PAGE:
Thursday, October 23, 2008

"It's Just a Movie!"

My family has learned not to watch TV shows or movies that depict therapists or social workers, at least not while I'm in the room. Why? Because I tend to rant about how inaccurate the portrayals are, and how they usually involve major ethical breaches. Think about it. There's a litany of examples, from Prince of Tides to What About Bob? to The Bob Newhart Show, where the therapist crosses obvious boundary lines into the realm of ethical misconduct that would surely cause license loss, if not jail time. When I'm done ranting (if anyone's left in the room) usually someone will say "it's just a movie" or "it's good TV."

But it's much more than the obvious ethical breaches I'm ranting about today. There are many more subtle misrepresentations happening "for dramatic effect" on a daily basis. Let's examine two. First: resuscitation. On TV and in movies, patients survive, often without apparent side effects, about two-thirds of the time. In the real world, patients survive about 15% of the time, and usually have cracked ribs or other wear and tear to show for it. So, where's the harm in a little "dramatic license?" Like it or not, people believe what they see in the media. When I sit down with patients and families to discuss Advance Directives and Do Not Resuscitate (DNR) orders, they are usually shocked to hear the realities of resuscitation. For those lucky enough to learn early, ask questions, and get a realistic impression of what resuscitation really entails, this knowledge leads to reconsideration of care wishes in many cases. For those who complete Advance Directives at home, how many of them have an expectation of care skewed by media representations?

My second example: the miraculous recovery. You see it all the time on TV and in the movies. The patient in a coma for years wakes up with no adverse effects. The evening news trumpets the news without once reporting the staggering odds against such a thing. What do these misrepresentations do, overtly or covertly, to the average person's expectations for care? Do they create a level of false hope unsupportable by facts? If so, is that a problem?

I believe they do create false hope, and that it is a problem. Citing the case of Meredith Grey from the TV show Grey's Anatomy, a family chose to maintain their mother on life support. Interestingly, it wasn't until they saw depictions of Terry Shiavo that they were reminded that mother, having seen news stories on that case, had remarked as how she didn't want to be kept alive by machines. Ironic? Sure. TV informed both the decision to prolong, and the decision to withdraw. Dr. Ryan, in that article, suggests that TV is not to blame, asking if you would turn to Law & Order for legal advice? While I appreciate his suggestion that the onus of informing patients about reality lies with the physician and other treating professionals, I still think there is a real issue at hand.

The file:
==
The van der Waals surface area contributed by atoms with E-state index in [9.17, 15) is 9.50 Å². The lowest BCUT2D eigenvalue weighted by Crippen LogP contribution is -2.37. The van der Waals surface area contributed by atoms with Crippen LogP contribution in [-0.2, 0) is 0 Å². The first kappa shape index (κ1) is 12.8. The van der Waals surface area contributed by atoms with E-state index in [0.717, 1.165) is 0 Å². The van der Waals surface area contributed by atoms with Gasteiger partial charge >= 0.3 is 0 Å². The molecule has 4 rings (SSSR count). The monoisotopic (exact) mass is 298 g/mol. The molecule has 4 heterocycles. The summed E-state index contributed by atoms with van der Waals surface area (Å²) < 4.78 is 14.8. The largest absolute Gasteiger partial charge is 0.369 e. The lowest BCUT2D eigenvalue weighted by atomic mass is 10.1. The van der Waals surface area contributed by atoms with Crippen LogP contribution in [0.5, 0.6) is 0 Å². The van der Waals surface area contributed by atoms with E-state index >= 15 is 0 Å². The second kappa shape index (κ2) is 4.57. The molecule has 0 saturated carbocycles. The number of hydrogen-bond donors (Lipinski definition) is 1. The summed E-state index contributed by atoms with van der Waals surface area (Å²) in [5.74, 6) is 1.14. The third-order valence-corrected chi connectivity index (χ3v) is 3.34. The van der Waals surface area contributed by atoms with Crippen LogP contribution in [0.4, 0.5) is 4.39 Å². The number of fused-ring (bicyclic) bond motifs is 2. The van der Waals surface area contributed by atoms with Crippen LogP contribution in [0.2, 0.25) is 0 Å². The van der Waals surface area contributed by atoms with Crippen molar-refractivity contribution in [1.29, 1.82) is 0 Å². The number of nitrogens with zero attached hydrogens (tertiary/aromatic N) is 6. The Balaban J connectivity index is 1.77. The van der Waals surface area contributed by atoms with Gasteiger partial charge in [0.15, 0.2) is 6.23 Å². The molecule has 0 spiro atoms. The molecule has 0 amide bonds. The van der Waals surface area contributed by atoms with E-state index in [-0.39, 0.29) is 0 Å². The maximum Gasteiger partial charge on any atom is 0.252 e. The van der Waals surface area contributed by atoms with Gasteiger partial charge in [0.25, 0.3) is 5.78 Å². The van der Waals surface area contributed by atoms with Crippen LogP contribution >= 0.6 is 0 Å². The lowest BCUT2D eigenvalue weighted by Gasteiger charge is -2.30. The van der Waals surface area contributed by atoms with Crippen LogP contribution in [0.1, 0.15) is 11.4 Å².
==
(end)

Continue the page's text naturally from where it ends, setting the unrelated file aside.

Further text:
I'm not so naive as to think that TV networks and movie studios will do anything that's not motivated by money, and ethical or realistic portrayals of end of life care don't often draw big crowds of viewership. No one is going to suggest that Hollywood is a hot bed of ethical behavior. Still, is it too much to ask that they acknowledge in some fashion the real-world ethical implications of their actions? How about this: a boilerplate text or voice-over disclaimer at the beginning or end of the program, like on a pack of cigarettes or a pharmaceutical commercial? "Warning: events depicted are purely fictitious and in fact, very few people survive resuscitation and most that do have severe complications." Is that too much to ask?

1 comment:

Kelly Hills said...

Nice to see someone else with similar complaints, Lorn! :-) The problem with Dr. Ryan's suggestion, though, is that there is a confirmed and noted "CSI effect". People may not "turn" to Law and Order or CSI for legal advice, but they certainly take what they see on those shows and integrate them into their life and "knowledge". And knowledge is an insidious thing. If you see someone process DNA results inside 24 hours often enough, you "know" (without being able to pinpoint where this learning happened) that DNA results take 24 hours.

Now sit that person on a jury and see how they react to the idea that DNA results can take weeks, if not months. They're not going to think that this is normal given backlog and etc, they're going to think the lab is incompetent. Because they "know" better.

We have no reason to suggest this isn't happening in medicine, either. (And at least completely casually and anecdotally, it is.) What we need is for someone to pull together the funding for a study. (And if there are any takers, hey, I'm nosy and know this subject backwards and forwards... ;-) ).